ROARS’ criticism of this model has aimed at debunking ‘the ideological use of mathematics’ as a means of intimidation (treating scholars in the humanities more harshly) suggesting that the evaluators themselves are out of touch with scholarship about evaluation. This is an effective line of criticism, but it also seems important to discuss not just the technical points, but the overall political drive and model of automated, data-based modalities of assessment.
In the first place, we might consider that the current Italian model (as it appears from below, to those like me who are subjected to it) is characterized by strong centralization. The whole process is data driven but according to a model where end-users become data-entry operators unable to affect the determination of the criteria used to collect the data and constrained in their writing to the most codified of statements.
End-users, as many accounts of academics’ experiences of interfacing with the platforms confirm, are prisoners of rigid grids and of strict determinations which allow or forbid passage to the next level (coded as green and red). There is an enormous amount of ‘cut and copy’ work from old versions and wasted effort in duplication of data as the capacity to crosslink informational data sets is not implemented in many cases.
Arcane formulas appear in the documents issued by the national agency for research evaluation (the controversial ANVUR) which need mathematical competences to be decoded. A whole industry of consultants ready to help universities to match their submissions to the shifting requirements issued by ANVUR is also proving to be a further drain on already scarce resources.
Evaluations of these informatic reductions are performed by human agents acting in committees who are selected according to the procedures of a centralized administrative state. Subjective and objective elements (if this distinction can still hold) are mixed but the overall thrust goes beyond the inherent corruptibility of all human evaluations and methodological flaws in search of statistical methods of data collection.
This orientation is inevitably geared towards an increased productivity demanded of researchers and academics. What the whole system wants from us overall is simple: it wants more while paying less and to be able to determine what ‘the more that counts’ is; it wants to give a numerical value which determines the importance of different strands of research, in a kind of centralized, hierarchical, optimized control of knowledge production geared towards the proliferation of ranking tables and measurable growth – an increasing, paradoxical, expansive homeostasis running on decreasing resources and supposedly infinite energies and time.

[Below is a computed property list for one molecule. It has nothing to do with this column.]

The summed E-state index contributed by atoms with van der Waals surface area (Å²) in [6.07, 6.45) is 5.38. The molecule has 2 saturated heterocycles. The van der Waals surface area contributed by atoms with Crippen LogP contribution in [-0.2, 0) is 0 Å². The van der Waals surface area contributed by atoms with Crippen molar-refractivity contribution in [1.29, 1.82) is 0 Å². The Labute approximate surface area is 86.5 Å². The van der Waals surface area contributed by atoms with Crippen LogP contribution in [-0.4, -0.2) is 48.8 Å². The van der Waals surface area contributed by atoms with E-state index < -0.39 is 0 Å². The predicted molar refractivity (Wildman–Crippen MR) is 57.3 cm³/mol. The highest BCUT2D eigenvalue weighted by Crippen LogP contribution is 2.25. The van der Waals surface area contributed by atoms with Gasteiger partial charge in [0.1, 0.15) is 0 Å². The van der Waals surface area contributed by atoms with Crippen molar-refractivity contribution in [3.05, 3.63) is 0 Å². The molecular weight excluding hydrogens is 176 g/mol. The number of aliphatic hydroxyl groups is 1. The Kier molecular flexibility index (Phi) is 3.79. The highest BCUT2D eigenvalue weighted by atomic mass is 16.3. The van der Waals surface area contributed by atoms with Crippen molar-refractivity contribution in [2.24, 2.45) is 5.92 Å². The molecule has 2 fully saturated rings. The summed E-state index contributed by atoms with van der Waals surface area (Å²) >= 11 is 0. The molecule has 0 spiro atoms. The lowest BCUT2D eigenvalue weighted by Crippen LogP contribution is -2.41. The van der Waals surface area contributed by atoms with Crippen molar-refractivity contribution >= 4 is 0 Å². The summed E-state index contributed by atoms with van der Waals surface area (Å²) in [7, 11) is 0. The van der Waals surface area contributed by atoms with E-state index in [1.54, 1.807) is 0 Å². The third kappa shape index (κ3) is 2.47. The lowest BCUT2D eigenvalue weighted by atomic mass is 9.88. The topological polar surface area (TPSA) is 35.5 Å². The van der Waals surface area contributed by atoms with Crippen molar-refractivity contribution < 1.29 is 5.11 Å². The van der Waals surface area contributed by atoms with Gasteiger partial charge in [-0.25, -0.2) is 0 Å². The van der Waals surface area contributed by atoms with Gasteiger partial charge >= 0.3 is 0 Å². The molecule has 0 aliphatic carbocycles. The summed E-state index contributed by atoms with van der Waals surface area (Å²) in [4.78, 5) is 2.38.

Much has been written, especially by contemporary Marxists, about the process of real subsumption of capital, how value today is not limited to the homogeneous quantitative measurement of the industrial working day, but is increasingly abstracted as the social production of value is turned into capital.
Research and education can be considered as part of this social production of value, resistant towards past knowledge and the existence of networks of relations and cooperative processes which enable new knowledge to be produced. Looking at the tables and equations littering the pages of the assessment documents I am institutionally obliged to pour over, I cannot help thinking that they display recognizable features: they seem ready for a sociological description (such as the popular Actor Network Theory framework) of the ways in which step by step, data entry by data entry, grid by grid the intangible and heterogeneous values of research can become countable and measurable.
As Italian academics have pointed out, in the end, we do not even need expensive national research exercises as we are already thoroughly implicated in the data politics of knowledge production through online tools and platforms such as Google Scholar, Academia.edu, databases such as Scopus, but also viewings on YouTube and such likes.
In a recent special section of the journal Theory Culture and Society I co-edited, dedicated to the predicament of the European Union in the aftermath of the latest financial crisis, Italian-French economists such as Carlo Vercellone, Andrea Fumagalli and Stefano Lucarelli have argued that an economy based on knowledge requires a new form of welfare which is adequate to the new conditions – what they call ‘commonfare’ or ‘welfare of the common’.